I have written a few articles on Wizards of the Coast’s most recent constructed format Brawl, its inception, and eventual decline. these articles were all written in the span of a few months. Brawl’s life and first death became an illustration on what happened when a format was constructed by a company rather than nurtured from an already established format such as EDH or Pauper. The idea of Brawl (rotating card pool, singleton, commander centric) fit a narrow audience and situation where standard players would make casual decks based on leftovers and draft trash. This “fun” format would be played casually by people who have already invested into the standard card pool. This “fun” format would also allow for a space where non serious but still legal cards could be played in a casual environment bridging the gap between competitive and casual play. Needless to say Brawl did not take off and in fact became a walking meme where players celebrated its continual bruising in the community. From emergency bans to sanctioned events where one person participated and won, Brawl became the format to be picked on. As an additional wound, Oathbreaker (singleton + signature planeswalker & spell) paced Brawl in terms of community support and took off without much problems. Instead of Wizards supporting Oathbreaker or even using the new set as an opportunity to welcome Pauper to the fold, Brawl gets a second chance and by all means is destined to succeed despite what players think and actually want.
I enjoyed the idea of Brawl. As a casual player interested in new sets, Brawl allowed me to experience standard without the investment of a standard deck. My playgroup was comprised of a few others that were new to Magic and enjoyed the idea of multiplayer casual play while getting into the new Magic sets. EDH is a large format that for some of my new players, was daunting to approach in terms of deck building. Brawl limited the scope for deckbuilding and supported being up to date with new sets. It also allowed people to try out different cards rather than cherrypicking one or two key EDH cards each set. Brawl’s gameplay was not perfect (slow gameplay, unbalanced commanders) but was generally enjoyable as a beginner EDH variant. 1v1 play was actually more enjoyable as the focused scope of play felt like standard just with more randomness to play. For all intents and purposes, Brawl worked with our group until it didn’t and when it didn’t we stopped playing entirely.
I feel the strength of any format depends on its community and for things like EDH and Pauper, there will be a community outside of your playgroup. Brawl did not have a community and even at places where it should be easy to find a game (LGS or a GP), there wasn’t anything. This is not the end to a format as any playgroup can decide on a ruleset and play forever. The problem with Brawl, and something that still maybe its eventual death knell, came with its built in rotation and upkeep costs. For casual play, there was a disconnect between Brawl’s demand to be current and legal and near lawless reality among basement playgroups. Who was keeping track of Brawl’s legality? Certainly no one at GPs nor LGS. If Im not going to a GP or Brawl night at FNM, why should I update my deck? Why were we going to rotate decks when there was no one here to tell us otherwise. While this question could easily be solved with “the social contract,” keeping legal with Brawl felt more like a chore than an offering to continue to play by the rules. Brawl’s rotation schedule felt like a plan to keep us buying cards with giving us nothing back in terms of support. This is why we never updated our Brawl decks and became something more feral and rouge. Brawl, for us, continued to operate in an amalgamation of rules before being discarded in favor of EDH. I would have been happy to let the format rest until the new announcement which was looped in with the reveal of the new Magic set, Throne of Eldraine. Brawl, it seems, would not die peacefully.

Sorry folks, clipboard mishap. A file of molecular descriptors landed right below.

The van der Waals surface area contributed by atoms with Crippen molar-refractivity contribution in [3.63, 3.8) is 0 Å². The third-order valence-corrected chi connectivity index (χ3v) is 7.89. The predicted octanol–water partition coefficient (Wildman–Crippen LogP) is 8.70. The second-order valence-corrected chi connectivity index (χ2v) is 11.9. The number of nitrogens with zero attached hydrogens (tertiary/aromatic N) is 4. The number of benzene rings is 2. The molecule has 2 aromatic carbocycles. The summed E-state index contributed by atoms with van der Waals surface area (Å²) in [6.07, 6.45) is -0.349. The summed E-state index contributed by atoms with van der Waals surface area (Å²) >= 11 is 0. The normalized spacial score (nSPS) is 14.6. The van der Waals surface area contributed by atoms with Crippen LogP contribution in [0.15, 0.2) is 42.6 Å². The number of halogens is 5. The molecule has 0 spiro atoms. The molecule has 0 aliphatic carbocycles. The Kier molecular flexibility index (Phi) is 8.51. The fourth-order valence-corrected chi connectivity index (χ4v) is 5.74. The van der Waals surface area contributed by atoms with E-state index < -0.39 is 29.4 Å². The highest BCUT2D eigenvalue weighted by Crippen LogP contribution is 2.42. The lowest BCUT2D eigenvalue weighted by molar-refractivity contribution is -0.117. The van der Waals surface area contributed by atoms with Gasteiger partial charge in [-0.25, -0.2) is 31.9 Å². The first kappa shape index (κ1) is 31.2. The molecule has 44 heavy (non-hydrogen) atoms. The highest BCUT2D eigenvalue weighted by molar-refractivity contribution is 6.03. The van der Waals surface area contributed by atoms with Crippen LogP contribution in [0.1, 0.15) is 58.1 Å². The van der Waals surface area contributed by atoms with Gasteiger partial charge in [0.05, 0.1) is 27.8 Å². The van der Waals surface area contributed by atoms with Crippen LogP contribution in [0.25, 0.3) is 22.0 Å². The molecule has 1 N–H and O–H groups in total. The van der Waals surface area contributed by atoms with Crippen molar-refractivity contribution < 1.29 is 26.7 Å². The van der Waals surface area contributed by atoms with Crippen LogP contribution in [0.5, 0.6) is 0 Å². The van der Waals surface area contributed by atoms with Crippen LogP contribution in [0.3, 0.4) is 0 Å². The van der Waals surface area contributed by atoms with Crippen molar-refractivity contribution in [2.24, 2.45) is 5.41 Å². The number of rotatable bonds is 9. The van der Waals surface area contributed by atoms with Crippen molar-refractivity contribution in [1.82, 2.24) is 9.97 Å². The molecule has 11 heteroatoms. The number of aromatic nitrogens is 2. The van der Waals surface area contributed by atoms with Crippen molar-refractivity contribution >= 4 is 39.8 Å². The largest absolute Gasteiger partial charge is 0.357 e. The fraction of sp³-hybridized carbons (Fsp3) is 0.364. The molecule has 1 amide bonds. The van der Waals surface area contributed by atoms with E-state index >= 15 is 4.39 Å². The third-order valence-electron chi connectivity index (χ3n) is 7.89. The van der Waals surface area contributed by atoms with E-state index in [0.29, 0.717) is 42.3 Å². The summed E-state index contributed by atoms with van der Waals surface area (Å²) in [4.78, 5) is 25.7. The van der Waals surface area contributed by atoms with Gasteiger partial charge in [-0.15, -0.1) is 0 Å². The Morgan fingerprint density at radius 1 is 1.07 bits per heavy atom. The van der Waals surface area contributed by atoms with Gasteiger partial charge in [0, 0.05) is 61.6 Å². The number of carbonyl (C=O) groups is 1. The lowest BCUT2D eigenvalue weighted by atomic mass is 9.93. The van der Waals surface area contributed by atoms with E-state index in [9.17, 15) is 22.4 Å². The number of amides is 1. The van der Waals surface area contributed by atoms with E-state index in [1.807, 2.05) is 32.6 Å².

Gavin Verhey has been the spokesperson for Brawl and for all intents and purposes feels like he created the format and is trying to get everyone else to play his game. In the newest announcement, Verhey lays out a new roadmap for Brawl with some concessions for past failures and optimism in its future. The announcement also came with plans for preconstructed Brawl decks, plus unique cards to the Brawl format that would also be legal in Standard. All of this support seems like a catch up as it should have been rolled out with Brawls’ initial launch but what the fuck ever. The Brawl decks are going to stand side by side with the other new changes with Magic product this fall most notably three different varieties of booster packs. If one was not confused with the amount of product that comes out each set, then I am sure this will be wild. Brawl’s second chance at life comes in the midst of better support for its survival but also an exponential amount of experiments which if you have followed Magic sometimes works and sometimes becomes …well…Brawl.
I have hopes for new formats and any new way people can experience Magic. Brawl’s second coming feels stunted in the wake of Pauper finally being recognized and sanctioned. You either have a choice to play a deep format that is cost effective and supports creativity in deck building or you can play Brawl. Perhaps the next few months will finally give a firm picture of what happens when Wizards creates a format designed to be fun and keep people buying cards. This is the praxis of Magic but somehow Brawl feels like it is coming in thinking it’s all better than everyone else.2, Brawl II, fantasy, Hollywood Metal, Kaptain Carbon, Magic the Gathering, RPG, Tabletop
Categorised in: Tabletop RPG